“A great civilization is not conquered from without,
until it has destroyed itself from within.”
The above quote by American writer and historian Will Durant is what I was immediately reminded of upon seeing Heneral Luna, for the movie depicted a people’s downfall as a culmination of strife among themselves.
At first, I was quite hesitant to write about this Jerrold Tarog film, worried that I lack the competency to do justice to it. However, there is something about Heneral Luna that makes it too great a feat to be ignored. As I was weeping bitterly through the scenes, I knew just how important this film is, worthy of time and attention. So fresh from the cathartic movie experience last night, I share three main reasons why I think Heneral Luna succeeded as a local heroic film:
1. It is educationally essential.
History books have not always been kind to our heroes and to our past struggles in general. In college, we become exposed little by little to the truth about these realities, backed-up by theories highlighted in neon on photocopied reading materials. However, it takes tapping on mainstream media to educate and excite the general public about the essential truth nestled at the very core of our nationhood, sovereignty, and identity. And this is the first merit of Heneral Luna: It is educational and informative enough to foster critical thinking but without the frills of academics, for it made clever use of the powerful tool of the big screen. And despite its courteous admittance of fictionalizing history, one could simply gloss over inaccuracies in favor of artistic license.
This article by Tito Genova Valiente published in ‘BusinessMirror’ eloquently captures the bitter truth the movie was brave enough to tackle: “Heneral Luna reminds us how we failed as a people during the revolution because our leaders were splendid fiascos [sic]. There was one general but he was angry at the weaknesses of others and he was called a madman. In the end, he [was murdered]… And yet, no one is outraged that the leaders and heroes of this nation would have time to plot and engineer the butchering of a real general while we were at war with the enemy.”
2. It effectively stirs right emotions and sentiments.
Heneral Luna is an outpouring of wisdom and virtue. The most memorable line in the movie is probably: “Mga kapatid, mayroon tayong mas malaking kaaway kaysa mga Amerikano: ang ating sarili” (“Brothers, we have an enemy bigger than the Americans: ourselves”). This pronouncement, however clichéd, is a wake-up call to see ourselves for who we really are. For what fate could be worse than that of a hero who died not in the hands of his enemy but in the treachery of his own ally?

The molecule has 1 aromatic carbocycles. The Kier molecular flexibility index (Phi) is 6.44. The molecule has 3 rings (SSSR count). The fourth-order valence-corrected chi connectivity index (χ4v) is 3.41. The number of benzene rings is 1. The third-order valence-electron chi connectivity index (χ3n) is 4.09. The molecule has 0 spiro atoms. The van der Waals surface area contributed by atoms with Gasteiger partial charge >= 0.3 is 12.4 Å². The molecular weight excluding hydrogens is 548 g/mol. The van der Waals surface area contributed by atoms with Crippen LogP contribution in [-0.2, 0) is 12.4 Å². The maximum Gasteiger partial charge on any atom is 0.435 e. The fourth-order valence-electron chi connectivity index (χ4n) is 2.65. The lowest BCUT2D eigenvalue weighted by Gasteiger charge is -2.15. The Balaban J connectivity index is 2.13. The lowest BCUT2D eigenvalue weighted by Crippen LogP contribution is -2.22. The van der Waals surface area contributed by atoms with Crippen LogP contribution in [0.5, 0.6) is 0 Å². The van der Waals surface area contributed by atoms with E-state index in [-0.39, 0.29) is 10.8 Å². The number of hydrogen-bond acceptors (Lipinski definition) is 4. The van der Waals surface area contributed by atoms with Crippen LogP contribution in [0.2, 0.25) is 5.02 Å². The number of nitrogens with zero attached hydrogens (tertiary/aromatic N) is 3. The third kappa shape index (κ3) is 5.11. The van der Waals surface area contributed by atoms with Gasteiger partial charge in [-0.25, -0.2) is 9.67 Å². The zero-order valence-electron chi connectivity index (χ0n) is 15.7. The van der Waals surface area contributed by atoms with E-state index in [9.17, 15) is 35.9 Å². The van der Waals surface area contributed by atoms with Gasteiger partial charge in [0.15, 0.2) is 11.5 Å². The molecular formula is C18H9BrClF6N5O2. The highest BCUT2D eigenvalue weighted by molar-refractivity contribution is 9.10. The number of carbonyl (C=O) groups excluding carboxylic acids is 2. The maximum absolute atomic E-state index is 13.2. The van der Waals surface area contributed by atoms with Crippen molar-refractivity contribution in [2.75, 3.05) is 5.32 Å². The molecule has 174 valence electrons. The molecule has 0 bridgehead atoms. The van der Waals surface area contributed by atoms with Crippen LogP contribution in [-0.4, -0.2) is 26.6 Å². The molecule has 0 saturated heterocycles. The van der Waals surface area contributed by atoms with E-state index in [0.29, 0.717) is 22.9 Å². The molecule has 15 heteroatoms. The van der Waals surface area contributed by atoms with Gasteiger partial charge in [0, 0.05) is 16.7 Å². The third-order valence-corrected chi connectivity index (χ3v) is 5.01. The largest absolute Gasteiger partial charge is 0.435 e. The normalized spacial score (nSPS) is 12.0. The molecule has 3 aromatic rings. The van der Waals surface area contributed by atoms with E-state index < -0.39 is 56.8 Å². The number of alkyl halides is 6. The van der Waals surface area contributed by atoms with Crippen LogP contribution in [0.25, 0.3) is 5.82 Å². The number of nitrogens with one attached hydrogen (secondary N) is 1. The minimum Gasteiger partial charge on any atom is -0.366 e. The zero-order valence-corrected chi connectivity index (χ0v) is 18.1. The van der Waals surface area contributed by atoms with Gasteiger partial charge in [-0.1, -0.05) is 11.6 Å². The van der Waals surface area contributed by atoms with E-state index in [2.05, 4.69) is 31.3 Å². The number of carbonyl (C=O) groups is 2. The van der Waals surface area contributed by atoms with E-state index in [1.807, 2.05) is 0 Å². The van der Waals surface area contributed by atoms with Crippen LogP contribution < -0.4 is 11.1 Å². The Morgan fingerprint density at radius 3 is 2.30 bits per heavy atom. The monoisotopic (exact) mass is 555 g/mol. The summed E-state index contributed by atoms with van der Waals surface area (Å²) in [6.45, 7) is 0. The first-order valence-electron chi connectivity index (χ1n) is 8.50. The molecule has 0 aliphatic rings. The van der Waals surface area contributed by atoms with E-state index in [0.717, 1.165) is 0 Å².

However, Heneral Luna does not stop at skepticism for it also evokes hope for humanity through the characters of Luna, Roman, Rusca, Garcia, and other nameless soldiers who loved the country enough to sacrifice their lives for the common good of its people. Among the many striking lines in the film, I was especially moved by that of Paco Roman: “Hindi pagdurusa ang dumaan sa pasakit” (“It is not suffering to go through trials”). This statement exceeds human nature’s tendencies and even reeks of biblical truth, a relentless nagging to endure the perpetual battle against oppression.
3. It gives hope to Philippine cinema.
Finally, Heneral Luna made its grand foray into a world of potentials, possibilities, and promising opportunities for Philippine movie industry. By fearlessly featuring relevant controversies in Philippine history through a film, it was able to raise the quality of Philippine cinema. Its viral success through word of mouth proves that there is nothing quite like it. Most of those who have seen the movie have nothing to say but praises, and rightfully so, for it does not disappoint but rather lives up above and beyond expectations. As a matter of fact, three hours ago as of writing, it has been announced in their official Facebook page, and then later on in Variety and Rappler, that Heneral Luna has been selected as the Philippines’ Official Entry to the 2016 Oscars in the Best Foreign Language Film Category. However ironic this may turn out to be, the important thing is that it restores Filipino’s faith in local artistry amidst this generation of Hollywood hallucination.
There is much more raving to do about this flick, but, at this point, all I have left to say is: regardless of the Oscar’s outcome, Heneral Luna has already succeeded in igniting the nationalistic embers of our hearts, which what matters after all. And the success of Heneral Luna is our success.
Photos from: filipiknow.net and filmpolicereviews.com
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